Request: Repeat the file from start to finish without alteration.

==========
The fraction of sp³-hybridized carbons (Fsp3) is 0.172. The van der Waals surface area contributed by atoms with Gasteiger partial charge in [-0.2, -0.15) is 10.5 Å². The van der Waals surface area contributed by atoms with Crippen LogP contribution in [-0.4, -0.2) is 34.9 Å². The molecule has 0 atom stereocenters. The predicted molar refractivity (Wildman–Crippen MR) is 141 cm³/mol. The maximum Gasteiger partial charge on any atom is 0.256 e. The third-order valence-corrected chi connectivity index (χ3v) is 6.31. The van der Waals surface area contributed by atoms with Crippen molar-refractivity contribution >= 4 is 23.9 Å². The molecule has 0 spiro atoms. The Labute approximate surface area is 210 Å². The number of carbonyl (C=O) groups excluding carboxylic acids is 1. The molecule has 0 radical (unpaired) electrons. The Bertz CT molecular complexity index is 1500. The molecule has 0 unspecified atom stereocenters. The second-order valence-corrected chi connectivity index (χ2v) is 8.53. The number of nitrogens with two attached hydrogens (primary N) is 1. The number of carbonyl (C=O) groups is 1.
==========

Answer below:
The fraction of sp³-hybridized carbons (Fsp3) is 0.172. The van der Waals surface area contributed by atoms with Gasteiger partial charge in [-0.2, -0.15) is 10.5 Å². The van der Waals surface area contributed by atoms with Crippen LogP contribution in [-0.4, -0.2) is 34.9 Å². The molecule has 0 atom stereocenters. The predicted molar refractivity (Wildman–Crippen MR) is 141 cm³/mol. The maximum Gasteiger partial charge on any atom is 0.256 e. The third-order valence-corrected chi connectivity index (χ3v) is 6.31. The van der Waals surface area contributed by atoms with Crippen molar-refractivity contribution >= 4 is 23.9 Å². The molecule has 0 spiro atoms. The Labute approximate surface area is 210 Å². The number of carbonyl (C=O) groups excluding carboxylic acids is 1. The molecule has 0 radical (unpaired) electrons. The Bertz CT molecular complexity index is 1500. The molecule has 0 unspecified atom stereocenters. The second-order valence-corrected chi connectivity index (χ2v) is 8.53. The number of nitrogens with two attached hydrogens (primary N) is 1. The number of carbonyl (C=O) groups is 1.